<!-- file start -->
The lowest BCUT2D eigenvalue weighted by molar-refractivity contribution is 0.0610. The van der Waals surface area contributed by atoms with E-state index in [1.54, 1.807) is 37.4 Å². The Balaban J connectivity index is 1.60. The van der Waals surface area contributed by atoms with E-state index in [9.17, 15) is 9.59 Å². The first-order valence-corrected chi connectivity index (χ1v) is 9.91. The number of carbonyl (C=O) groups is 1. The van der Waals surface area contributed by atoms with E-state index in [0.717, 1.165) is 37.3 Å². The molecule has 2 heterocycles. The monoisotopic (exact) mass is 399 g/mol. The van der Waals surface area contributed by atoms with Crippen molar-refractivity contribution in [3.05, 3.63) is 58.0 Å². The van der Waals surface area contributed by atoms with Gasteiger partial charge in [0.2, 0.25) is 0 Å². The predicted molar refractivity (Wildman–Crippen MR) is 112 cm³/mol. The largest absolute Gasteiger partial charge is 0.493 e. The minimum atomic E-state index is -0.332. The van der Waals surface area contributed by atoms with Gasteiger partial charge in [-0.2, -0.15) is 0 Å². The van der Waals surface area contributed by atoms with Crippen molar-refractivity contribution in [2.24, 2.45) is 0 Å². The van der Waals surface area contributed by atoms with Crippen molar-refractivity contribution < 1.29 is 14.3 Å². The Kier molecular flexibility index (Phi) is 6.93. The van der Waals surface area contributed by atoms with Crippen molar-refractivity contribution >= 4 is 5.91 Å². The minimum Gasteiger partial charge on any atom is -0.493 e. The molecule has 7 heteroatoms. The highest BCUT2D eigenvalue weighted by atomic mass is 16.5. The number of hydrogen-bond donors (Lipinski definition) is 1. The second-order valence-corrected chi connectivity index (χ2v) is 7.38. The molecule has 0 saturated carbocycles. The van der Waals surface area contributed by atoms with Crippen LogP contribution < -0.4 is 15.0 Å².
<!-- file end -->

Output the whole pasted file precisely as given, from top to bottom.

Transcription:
The lowest BCUT2D eigenvalue weighted by molar-refractivity contribution is 0.0610. The van der Waals surface area contributed by atoms with E-state index in [1.54, 1.807) is 37.4 Å². The Balaban J connectivity index is 1.60. The van der Waals surface area contributed by atoms with E-state index in [9.17, 15) is 9.59 Å². The first-order valence-corrected chi connectivity index (χ1v) is 9.91. The number of carbonyl (C=O) groups is 1. The van der Waals surface area contributed by atoms with E-state index in [0.717, 1.165) is 37.3 Å². The molecule has 2 heterocycles. The monoisotopic (exact) mass is 399 g/mol. The van der Waals surface area contributed by atoms with Crippen molar-refractivity contribution in [3.05, 3.63) is 58.0 Å². The van der Waals surface area contributed by atoms with Gasteiger partial charge in [0.2, 0.25) is 0 Å². The predicted molar refractivity (Wildman–Crippen MR) is 112 cm³/mol. The largest absolute Gasteiger partial charge is 0.493 e. The minimum atomic E-state index is -0.332. The van der Waals surface area contributed by atoms with Gasteiger partial charge in [-0.2, -0.15) is 0 Å². The van der Waals surface area contributed by atoms with Crippen molar-refractivity contribution in [2.24, 2.45) is 0 Å². The van der Waals surface area contributed by atoms with Crippen molar-refractivity contribution < 1.29 is 14.3 Å². The Kier molecular flexibility index (Phi) is 6.93. The van der Waals surface area contributed by atoms with Crippen molar-refractivity contribution >= 4 is 5.91 Å². The minimum Gasteiger partial charge on any atom is -0.493 e. The molecule has 7 heteroatoms. The highest BCUT2D eigenvalue weighted by atomic mass is 16.5. The number of hydrogen-bond donors (Lipinski definition) is 1. The second-order valence-corrected chi connectivity index (χ2v) is 7.38. The molecule has 0 saturated carbocycles. The van der Waals surface area contributed by atoms with Crippen LogP contribution < -0.4 is 15.0 Å².